Nurses at AMITA Saint Joseph Medical Center will take a vote next week to authorize a strike as their union and the hospital negotiate a new contract.
The nurses union said the hospital has reduced their numbers and wants to cut sick-pay benefits in the middle of the COVID-19 pandemic. The two sides have been meeting with a federal mediator this week to negotiate.
The union members will be voting on May 28 and May 29 to potentially authorize a strike, according to Chris Martin, a spokesman for the Illinois Nurses Association.
Their previous contract expired on May 9, according to the INA.
Union representatives noted the results of the vote do not mean the nurses will actually strike. Martin said a vote to authorize a strike is intended to send a message to the hospital about the nurses "resolve" to retain their numbers.
Pat Meade, a nurse at the hospital and lead negotiator, argued an authorization to strike is meant to maintain their ability to adequately care for their patients.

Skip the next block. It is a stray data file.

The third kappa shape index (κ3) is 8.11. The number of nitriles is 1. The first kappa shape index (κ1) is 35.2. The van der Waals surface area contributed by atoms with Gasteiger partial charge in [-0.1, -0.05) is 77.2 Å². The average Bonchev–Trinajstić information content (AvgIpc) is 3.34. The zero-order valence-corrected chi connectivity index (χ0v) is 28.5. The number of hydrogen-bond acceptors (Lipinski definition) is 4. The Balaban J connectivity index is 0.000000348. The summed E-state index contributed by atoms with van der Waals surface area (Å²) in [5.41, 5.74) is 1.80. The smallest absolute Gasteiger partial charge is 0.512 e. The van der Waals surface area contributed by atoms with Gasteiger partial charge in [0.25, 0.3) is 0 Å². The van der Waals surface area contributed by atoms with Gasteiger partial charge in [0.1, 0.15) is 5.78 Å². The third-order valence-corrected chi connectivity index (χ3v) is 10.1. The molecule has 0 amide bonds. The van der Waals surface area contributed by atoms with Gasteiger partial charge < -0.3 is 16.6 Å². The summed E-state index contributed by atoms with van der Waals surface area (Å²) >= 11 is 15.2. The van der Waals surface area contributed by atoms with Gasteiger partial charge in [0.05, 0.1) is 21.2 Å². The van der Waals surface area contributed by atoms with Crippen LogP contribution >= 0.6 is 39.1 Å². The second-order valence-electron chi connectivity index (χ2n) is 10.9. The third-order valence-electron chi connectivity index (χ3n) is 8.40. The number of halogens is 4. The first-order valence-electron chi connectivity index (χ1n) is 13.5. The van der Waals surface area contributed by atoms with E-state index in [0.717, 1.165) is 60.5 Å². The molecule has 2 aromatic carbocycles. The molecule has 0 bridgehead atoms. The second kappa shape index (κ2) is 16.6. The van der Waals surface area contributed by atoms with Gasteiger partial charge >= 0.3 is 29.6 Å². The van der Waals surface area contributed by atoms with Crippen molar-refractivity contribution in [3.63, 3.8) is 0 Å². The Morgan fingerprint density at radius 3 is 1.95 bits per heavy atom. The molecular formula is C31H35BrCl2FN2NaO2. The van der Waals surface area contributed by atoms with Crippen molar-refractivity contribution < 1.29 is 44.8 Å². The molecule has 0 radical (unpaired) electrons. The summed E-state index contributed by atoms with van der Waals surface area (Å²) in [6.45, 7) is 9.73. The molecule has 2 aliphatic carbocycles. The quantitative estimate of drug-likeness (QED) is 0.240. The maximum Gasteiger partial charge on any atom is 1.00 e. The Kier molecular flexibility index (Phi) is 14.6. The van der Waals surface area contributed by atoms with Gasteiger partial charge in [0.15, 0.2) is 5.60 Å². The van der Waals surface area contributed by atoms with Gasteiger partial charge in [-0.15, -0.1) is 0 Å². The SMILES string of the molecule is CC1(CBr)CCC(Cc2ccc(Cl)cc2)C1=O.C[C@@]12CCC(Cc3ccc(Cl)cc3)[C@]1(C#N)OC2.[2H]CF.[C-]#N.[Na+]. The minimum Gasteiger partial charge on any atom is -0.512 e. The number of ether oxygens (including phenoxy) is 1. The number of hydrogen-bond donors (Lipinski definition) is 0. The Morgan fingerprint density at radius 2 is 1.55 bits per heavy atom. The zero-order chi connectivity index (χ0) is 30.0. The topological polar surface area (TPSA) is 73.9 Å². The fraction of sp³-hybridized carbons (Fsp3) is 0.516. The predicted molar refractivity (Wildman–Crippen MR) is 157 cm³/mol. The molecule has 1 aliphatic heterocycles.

"We're trying to retain our nurses," she said. "Because we have a high standard and quality of care."
INA said AMITA this year reduced the number of nurses from 825 to 721. Between 15 and 20 have tested positive for COVID-19, and 16 were furloughed in April, the INA said.
Meade added that the negotiations this week have yielded "very little progress" thus far.
"We have consistently tried to bargain in good faith," she said.
AMITA Health spokesman Tim Nelson lauded the work of the nurses in a statement, calling them "superheroes."
He argued the hospital has "responded to the needs" of the nurses with benefits like incentive pay for those taking additional shifts caring for COVID-19 patients and an emergency assistance fund for those directly impacted by the pandemic.
Nelson said these and other measures show the hospital has valued its nurses.
"The broad points mentioned by the INA — sick time and staffing — are simply shifts toward industry standards, consistent with what you will find throughout the Chicagoland health care landscape, as well as offering what we believe to be more robust benefits that will be available to all nurses, current and future," Nelson said in a statement.
Nelson added that AMITA will continue to negotiate for a new contract in good faith.
"The collective response of every associate at AMITA Health Saint Joseph Medical Center Joliet to the COVID-19 pandemic has been inspiring, and we are committed to supporting and equitably caring for our entire workforce," he said.